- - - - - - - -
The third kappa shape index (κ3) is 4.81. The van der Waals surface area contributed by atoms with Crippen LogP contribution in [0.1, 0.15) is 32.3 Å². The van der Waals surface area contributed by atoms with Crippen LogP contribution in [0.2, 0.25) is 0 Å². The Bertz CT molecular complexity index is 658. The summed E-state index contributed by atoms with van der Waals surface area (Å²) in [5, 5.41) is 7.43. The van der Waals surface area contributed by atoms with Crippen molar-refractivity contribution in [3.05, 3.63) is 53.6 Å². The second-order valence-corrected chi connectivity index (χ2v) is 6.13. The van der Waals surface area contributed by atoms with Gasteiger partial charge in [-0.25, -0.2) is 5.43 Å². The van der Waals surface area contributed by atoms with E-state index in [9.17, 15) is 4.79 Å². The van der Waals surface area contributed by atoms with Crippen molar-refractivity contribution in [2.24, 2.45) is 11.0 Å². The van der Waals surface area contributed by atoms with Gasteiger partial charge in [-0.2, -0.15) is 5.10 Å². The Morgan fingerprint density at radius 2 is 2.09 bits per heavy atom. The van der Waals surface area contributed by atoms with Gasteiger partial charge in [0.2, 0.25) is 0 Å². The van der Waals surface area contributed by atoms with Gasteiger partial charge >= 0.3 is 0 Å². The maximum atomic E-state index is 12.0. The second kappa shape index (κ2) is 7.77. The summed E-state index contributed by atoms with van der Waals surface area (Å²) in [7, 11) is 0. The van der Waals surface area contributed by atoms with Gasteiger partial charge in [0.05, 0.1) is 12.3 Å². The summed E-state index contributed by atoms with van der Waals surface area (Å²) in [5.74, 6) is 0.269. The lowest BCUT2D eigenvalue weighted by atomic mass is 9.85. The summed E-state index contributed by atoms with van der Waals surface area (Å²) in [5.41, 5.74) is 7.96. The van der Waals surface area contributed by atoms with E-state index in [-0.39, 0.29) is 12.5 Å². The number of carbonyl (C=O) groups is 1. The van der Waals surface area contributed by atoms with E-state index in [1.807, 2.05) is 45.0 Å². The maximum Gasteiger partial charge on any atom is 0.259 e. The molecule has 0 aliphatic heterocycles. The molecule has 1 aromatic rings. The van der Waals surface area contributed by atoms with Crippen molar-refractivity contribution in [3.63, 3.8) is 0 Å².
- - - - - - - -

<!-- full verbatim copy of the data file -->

The third kappa shape index (κ3) is 4.81. The van der Waals surface area contributed by atoms with Crippen LogP contribution in [0.1, 0.15) is 32.3 Å². The van der Waals surface area contributed by atoms with Crippen LogP contribution in [0.2, 0.25) is 0 Å². The Bertz CT molecular complexity index is 658. The summed E-state index contributed by atoms with van der Waals surface area (Å²) in [5, 5.41) is 7.43. The van der Waals surface area contributed by atoms with Crippen molar-refractivity contribution in [3.05, 3.63) is 53.6 Å². The second-order valence-corrected chi connectivity index (χ2v) is 6.13. The van der Waals surface area contributed by atoms with Gasteiger partial charge in [-0.25, -0.2) is 5.43 Å². The van der Waals surface area contributed by atoms with E-state index in [9.17, 15) is 4.79 Å². The van der Waals surface area contributed by atoms with Crippen molar-refractivity contribution in [2.24, 2.45) is 11.0 Å². The van der Waals surface area contributed by atoms with Gasteiger partial charge in [-0.2, -0.15) is 5.10 Å². The Morgan fingerprint density at radius 2 is 2.09 bits per heavy atom. The van der Waals surface area contributed by atoms with Gasteiger partial charge in [0.2, 0.25) is 0 Å². The van der Waals surface area contributed by atoms with Gasteiger partial charge >= 0.3 is 0 Å². The maximum atomic E-state index is 12.0. The second kappa shape index (κ2) is 7.77. The summed E-state index contributed by atoms with van der Waals surface area (Å²) in [7, 11) is 0. The van der Waals surface area contributed by atoms with Gasteiger partial charge in [0.05, 0.1) is 12.3 Å². The summed E-state index contributed by atoms with van der Waals surface area (Å²) in [5.74, 6) is 0.269. The lowest BCUT2D eigenvalue weighted by atomic mass is 9.85. The summed E-state index contributed by atoms with van der Waals surface area (Å²) in [5.41, 5.74) is 7.96. The van der Waals surface area contributed by atoms with E-state index in [-0.39, 0.29) is 12.5 Å². The number of carbonyl (C=O) groups is 1. The van der Waals surface area contributed by atoms with E-state index in [1.807, 2.05) is 45.0 Å². The maximum Gasteiger partial charge on any atom is 0.259 e. The molecule has 0 aliphatic heterocycles. The molecule has 1 aromatic rings. The van der Waals surface area contributed by atoms with Crippen molar-refractivity contribution in [3.63, 3.8) is 0 Å².